In different parts of Asia, we’ve seen a lot of startups start from scratch and become billion-dollar companies. We have Baidu and Tencent from China, and Gungho from Japan 1, to name but three. In the Philippines, the startup ecosystem started to gain momentum with a growing number of organizations, including incubators and accelerators supporting the community. But can a billion-dollar startup also come from the Philippines? Incubator Kickstart Ventures and Australian venture builder Pollenizer believe so.
A short while back, we saw Australian venture builder Pollenizer enter the Philippines through its partnership with Kickstart in its search for the next gutsy startup. Tapping on this partnership, we recently talked to Kickstart president Minette Navarette, and Pollenizer co-founder, Phil Morle. The two strongly believe that there will be a billion-dollar startup to come out of the Philippines. How can this happen? Just like any other success stories, making this happen is not an overnight process. Minette says that different sects of the ecosystem – like the corporates and media – have to work together in lifting up the startup founders to make this happen. She adds:
When you say there will be a billion-dollar company out of the Philippines, that’s a big stretch. We have to work together as a community.
But what makes the pool of talent in the country peculiar among other markets? As for Phil, he says he saw the “quality of entrepreneurship [in the Philippines]… People like me can learn from the people here.” He adds:
This ecosystem is growing very rapidly, it’s a lot more advanced than many other places. I come back every couple of months and see the companies evolve and get more traction. I think the reason its going faster is the companies feeding up each other. Learning had to do it.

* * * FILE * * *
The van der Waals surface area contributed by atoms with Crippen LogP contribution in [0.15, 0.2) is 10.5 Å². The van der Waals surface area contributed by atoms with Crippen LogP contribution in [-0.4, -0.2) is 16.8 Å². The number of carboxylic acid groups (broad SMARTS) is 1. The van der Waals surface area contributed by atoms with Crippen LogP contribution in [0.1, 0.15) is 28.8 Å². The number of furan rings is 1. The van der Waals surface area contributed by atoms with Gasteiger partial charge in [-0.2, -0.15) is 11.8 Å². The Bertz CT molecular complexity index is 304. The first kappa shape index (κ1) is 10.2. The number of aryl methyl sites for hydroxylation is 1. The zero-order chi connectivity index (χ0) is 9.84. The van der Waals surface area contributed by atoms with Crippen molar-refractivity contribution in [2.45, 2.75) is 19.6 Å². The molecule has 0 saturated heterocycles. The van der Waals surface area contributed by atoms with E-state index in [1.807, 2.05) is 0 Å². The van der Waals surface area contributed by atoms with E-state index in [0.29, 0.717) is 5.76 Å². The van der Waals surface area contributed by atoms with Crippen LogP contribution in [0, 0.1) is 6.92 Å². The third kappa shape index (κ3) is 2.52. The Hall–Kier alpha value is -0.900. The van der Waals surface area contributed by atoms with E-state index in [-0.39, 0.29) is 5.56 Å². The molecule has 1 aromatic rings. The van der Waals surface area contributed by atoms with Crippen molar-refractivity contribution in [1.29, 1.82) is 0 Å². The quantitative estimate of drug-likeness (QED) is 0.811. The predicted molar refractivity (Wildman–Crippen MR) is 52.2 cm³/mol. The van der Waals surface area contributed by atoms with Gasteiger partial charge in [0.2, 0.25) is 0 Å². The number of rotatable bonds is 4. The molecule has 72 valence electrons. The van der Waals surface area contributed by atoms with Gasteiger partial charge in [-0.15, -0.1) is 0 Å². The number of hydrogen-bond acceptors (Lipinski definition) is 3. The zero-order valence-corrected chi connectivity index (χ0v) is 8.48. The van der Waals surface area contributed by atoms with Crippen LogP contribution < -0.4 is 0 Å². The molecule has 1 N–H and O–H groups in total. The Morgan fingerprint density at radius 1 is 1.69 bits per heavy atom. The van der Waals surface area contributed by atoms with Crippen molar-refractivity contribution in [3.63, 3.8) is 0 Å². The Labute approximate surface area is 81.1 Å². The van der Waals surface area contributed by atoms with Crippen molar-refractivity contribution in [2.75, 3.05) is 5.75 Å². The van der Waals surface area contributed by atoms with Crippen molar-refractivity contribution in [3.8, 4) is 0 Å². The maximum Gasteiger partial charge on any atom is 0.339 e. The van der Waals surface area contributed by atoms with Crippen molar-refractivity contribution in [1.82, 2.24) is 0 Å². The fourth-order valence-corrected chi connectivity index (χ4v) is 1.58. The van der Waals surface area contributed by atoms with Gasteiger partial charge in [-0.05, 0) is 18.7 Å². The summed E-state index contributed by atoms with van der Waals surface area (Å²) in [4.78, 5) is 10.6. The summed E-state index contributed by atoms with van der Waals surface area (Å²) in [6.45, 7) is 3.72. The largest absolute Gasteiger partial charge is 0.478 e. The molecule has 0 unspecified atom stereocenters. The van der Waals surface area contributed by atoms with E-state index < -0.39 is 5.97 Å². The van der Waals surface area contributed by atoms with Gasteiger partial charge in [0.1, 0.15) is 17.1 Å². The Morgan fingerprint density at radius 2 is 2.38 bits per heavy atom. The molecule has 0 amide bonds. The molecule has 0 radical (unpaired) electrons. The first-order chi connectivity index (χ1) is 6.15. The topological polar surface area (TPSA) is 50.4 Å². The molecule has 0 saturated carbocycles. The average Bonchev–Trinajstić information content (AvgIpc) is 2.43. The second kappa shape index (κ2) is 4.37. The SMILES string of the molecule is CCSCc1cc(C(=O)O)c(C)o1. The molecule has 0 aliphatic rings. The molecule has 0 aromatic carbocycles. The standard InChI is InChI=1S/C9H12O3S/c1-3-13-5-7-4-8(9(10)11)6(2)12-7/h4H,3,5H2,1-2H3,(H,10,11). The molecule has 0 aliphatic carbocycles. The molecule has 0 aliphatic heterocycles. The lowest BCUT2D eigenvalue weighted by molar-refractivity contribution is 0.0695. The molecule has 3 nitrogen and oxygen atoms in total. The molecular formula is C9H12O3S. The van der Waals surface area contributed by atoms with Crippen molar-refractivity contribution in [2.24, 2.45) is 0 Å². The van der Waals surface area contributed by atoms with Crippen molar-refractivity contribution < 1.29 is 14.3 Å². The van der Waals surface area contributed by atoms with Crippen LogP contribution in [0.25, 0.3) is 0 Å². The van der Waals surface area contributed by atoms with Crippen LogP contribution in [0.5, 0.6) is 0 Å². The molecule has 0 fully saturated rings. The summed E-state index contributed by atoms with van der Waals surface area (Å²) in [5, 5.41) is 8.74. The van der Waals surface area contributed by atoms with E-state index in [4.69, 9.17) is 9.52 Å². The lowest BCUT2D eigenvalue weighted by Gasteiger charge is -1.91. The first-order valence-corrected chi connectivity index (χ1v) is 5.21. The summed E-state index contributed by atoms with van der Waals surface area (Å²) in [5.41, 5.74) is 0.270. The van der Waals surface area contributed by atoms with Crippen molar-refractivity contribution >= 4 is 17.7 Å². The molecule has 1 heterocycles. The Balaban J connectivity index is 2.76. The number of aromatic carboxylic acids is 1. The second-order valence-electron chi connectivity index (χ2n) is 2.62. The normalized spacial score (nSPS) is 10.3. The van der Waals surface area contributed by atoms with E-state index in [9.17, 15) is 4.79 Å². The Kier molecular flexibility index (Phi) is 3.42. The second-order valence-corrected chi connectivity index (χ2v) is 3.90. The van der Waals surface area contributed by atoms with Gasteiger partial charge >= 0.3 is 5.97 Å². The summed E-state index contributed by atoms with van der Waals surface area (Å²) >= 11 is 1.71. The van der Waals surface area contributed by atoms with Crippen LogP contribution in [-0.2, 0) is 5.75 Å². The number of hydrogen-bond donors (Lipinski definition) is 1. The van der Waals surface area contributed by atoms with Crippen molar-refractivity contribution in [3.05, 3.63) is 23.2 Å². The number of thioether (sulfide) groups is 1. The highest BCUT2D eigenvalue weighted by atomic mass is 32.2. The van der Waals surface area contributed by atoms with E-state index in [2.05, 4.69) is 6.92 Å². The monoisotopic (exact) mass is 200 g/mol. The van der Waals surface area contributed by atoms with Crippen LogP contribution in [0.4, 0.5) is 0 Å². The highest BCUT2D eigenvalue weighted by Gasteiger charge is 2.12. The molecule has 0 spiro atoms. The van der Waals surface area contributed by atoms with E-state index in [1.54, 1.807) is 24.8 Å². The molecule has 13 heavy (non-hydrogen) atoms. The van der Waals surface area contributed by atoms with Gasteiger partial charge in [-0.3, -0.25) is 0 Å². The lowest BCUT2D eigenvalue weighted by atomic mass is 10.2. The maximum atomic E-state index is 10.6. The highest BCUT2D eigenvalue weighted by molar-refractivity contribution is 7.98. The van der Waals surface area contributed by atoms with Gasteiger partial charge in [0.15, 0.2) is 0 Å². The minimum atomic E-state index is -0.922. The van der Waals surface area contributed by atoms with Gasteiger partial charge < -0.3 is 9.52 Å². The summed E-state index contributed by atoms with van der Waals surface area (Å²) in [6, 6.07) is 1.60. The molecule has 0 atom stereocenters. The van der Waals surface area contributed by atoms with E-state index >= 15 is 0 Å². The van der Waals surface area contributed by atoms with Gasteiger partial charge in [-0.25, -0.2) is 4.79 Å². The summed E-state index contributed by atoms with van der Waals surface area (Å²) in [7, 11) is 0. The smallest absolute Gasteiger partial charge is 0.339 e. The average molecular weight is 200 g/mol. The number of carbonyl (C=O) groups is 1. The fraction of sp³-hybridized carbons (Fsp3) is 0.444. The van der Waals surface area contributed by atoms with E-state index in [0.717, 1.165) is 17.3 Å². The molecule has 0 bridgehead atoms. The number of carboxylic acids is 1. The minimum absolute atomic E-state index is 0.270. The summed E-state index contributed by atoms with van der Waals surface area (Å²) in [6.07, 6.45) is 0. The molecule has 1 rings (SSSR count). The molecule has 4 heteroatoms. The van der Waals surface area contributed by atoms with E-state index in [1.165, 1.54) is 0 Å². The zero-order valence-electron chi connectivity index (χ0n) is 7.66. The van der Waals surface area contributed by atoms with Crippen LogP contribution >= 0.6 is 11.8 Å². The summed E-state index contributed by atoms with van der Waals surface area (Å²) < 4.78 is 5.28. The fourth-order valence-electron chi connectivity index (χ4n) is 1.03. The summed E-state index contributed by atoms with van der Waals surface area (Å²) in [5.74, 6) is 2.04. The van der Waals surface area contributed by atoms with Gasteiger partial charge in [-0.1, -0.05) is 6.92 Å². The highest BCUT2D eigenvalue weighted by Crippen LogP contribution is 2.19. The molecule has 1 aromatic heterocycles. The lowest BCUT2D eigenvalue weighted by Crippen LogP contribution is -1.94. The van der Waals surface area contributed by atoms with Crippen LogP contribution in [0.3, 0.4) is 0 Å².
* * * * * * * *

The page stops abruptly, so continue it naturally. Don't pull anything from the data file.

What does it take?
So the status of the Philippine economy and the pool of talent here leads the two organizations to believe that Filipino entrepreneurs can make it big. But to make this happen, Phil underscores that the startups have to think beyond their own country. “Thats our goal, to make global businesses out of the Philippines.”
Minette also cites that, looking back, it did not matter to people that Skype was an idea from Estonia. She says:
If something out of Estonia can grow to be a multi-billion value business, why can’t something from the Philippines? You have to be open-minded, you have to think of a bigger market than your neighborhood.
In Asia, Singapore is one of those countries with a healthy startup ecosystem, this is where a good number of venture capitalists are willing to fund startups. According to Minette, in the Philippines, there are also firms who have the capacity to invest. “It’s a matter of getting good quality investments, so that people begin to see the pioneers moving forward, making progress… When we get the execution up, the money will come.”
The partnership created by Kickstart and Pollenizer aims to make this happen – to have good quality startups coming from the Philippines. Kickstart and Pollenizer have already shortlisted 18 candidates from over 90 entries it received from its recent hunt for the next startup to support. The chosen startup will receive funding from both organizations, and a 12-month incubation period. Apart from the expertise the two organizations will provide, it also aims to connect the startup to other ecosystems such as Singapore and Sydney. This is to help the Philippine startup learn from each other and see opportunities.
Phil says they want to find an idea that “transcends borders,” and they aim to do it more than just one time.
We have seen this happen in other Asian markets, and it’s not impossible that there will also be a billion-dollar startup soon in the Philippines. The only question is, when.